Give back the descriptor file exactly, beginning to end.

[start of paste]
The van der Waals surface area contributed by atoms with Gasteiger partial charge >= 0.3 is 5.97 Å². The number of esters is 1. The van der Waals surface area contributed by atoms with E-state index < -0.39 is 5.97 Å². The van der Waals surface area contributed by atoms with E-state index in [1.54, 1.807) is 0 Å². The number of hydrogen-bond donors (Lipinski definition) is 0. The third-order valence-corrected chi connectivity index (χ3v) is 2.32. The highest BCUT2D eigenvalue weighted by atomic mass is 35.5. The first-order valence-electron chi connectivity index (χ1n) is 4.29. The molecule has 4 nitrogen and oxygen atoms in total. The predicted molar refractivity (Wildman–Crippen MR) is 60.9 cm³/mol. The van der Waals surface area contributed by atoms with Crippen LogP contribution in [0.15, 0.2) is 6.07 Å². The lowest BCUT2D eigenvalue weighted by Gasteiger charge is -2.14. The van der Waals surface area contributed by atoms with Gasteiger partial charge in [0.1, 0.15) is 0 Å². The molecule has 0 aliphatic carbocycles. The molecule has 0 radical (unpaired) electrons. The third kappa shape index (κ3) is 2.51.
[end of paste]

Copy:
The van der Waals surface area contributed by atoms with Gasteiger partial charge >= 0.3 is 5.97 Å². The number of esters is 1. The van der Waals surface area contributed by atoms with E-state index < -0.39 is 5.97 Å². The van der Waals surface area contributed by atoms with E-state index in [1.54, 1.807) is 0 Å². The number of hydrogen-bond donors (Lipinski definition) is 0. The third-order valence-corrected chi connectivity index (χ3v) is 2.32. The highest BCUT2D eigenvalue weighted by atomic mass is 35.5. The first-order valence-electron chi connectivity index (χ1n) is 4.29. The molecule has 4 nitrogen and oxygen atoms in total. The predicted molar refractivity (Wildman–Crippen MR) is 60.9 cm³/mol. The van der Waals surface area contributed by atoms with Crippen LogP contribution in [0.15, 0.2) is 6.07 Å². The lowest BCUT2D eigenvalue weighted by Gasteiger charge is -2.14. The van der Waals surface area contributed by atoms with Gasteiger partial charge in [0.1, 0.15) is 0 Å². The molecule has 0 aliphatic carbocycles. The molecule has 0 radical (unpaired) electrons. The third kappa shape index (κ3) is 2.51.